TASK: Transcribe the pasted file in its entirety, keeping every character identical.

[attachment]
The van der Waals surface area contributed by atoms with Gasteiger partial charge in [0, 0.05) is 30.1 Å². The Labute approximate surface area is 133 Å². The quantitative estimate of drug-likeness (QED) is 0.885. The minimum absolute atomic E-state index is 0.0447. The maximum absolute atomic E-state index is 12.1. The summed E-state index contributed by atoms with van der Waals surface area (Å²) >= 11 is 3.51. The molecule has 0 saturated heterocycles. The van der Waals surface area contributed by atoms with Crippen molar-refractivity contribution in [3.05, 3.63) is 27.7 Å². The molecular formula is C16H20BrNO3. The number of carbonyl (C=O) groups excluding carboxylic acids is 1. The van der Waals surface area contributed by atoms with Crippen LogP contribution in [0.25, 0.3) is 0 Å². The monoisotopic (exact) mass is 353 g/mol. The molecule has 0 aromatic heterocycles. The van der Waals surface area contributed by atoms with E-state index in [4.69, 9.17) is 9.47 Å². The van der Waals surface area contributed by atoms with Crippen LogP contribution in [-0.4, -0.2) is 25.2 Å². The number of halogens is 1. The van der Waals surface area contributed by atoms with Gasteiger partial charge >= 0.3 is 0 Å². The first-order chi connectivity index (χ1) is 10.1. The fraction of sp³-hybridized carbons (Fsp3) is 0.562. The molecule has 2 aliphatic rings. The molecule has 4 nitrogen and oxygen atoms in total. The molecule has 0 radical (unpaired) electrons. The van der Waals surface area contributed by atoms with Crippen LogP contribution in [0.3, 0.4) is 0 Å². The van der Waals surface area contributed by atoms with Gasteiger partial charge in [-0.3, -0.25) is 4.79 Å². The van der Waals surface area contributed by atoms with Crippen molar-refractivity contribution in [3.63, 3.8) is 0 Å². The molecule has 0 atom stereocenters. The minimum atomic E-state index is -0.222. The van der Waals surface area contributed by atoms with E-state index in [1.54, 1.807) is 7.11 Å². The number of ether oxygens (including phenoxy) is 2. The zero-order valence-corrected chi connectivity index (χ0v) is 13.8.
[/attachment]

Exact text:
The van der Waals surface area contributed by atoms with Gasteiger partial charge in [0, 0.05) is 30.1 Å². The Labute approximate surface area is 133 Å². The quantitative estimate of drug-likeness (QED) is 0.885. The minimum absolute atomic E-state index is 0.0447. The maximum absolute atomic E-state index is 12.1. The summed E-state index contributed by atoms with van der Waals surface area (Å²) >= 11 is 3.51. The molecule has 0 saturated heterocycles. The van der Waals surface area contributed by atoms with Crippen molar-refractivity contribution in [3.05, 3.63) is 27.7 Å². The molecular formula is C16H20BrNO3. The number of carbonyl (C=O) groups excluding carboxylic acids is 1. The van der Waals surface area contributed by atoms with Crippen LogP contribution in [0.25, 0.3) is 0 Å². The monoisotopic (exact) mass is 353 g/mol. The molecule has 0 aromatic heterocycles. The van der Waals surface area contributed by atoms with E-state index in [4.69, 9.17) is 9.47 Å². The van der Waals surface area contributed by atoms with Crippen LogP contribution in [-0.4, -0.2) is 25.2 Å². The number of halogens is 1. The van der Waals surface area contributed by atoms with Gasteiger partial charge >= 0.3 is 0 Å². The first-order chi connectivity index (χ1) is 10.1. The fraction of sp³-hybridized carbons (Fsp3) is 0.562. The molecule has 2 aliphatic rings. The molecule has 4 nitrogen and oxygen atoms in total. The molecule has 0 radical (unpaired) electrons. The van der Waals surface area contributed by atoms with Crippen LogP contribution in [0.3, 0.4) is 0 Å². The van der Waals surface area contributed by atoms with Gasteiger partial charge in [-0.3, -0.25) is 4.79 Å². The van der Waals surface area contributed by atoms with Crippen molar-refractivity contribution in [3.63, 3.8) is 0 Å². The molecule has 0 atom stereocenters. The minimum atomic E-state index is -0.222. The van der Waals surface area contributed by atoms with E-state index in [1.54, 1.807) is 7.11 Å². The number of ether oxygens (including phenoxy) is 2. The zero-order valence-corrected chi connectivity index (χ0v) is 13.8.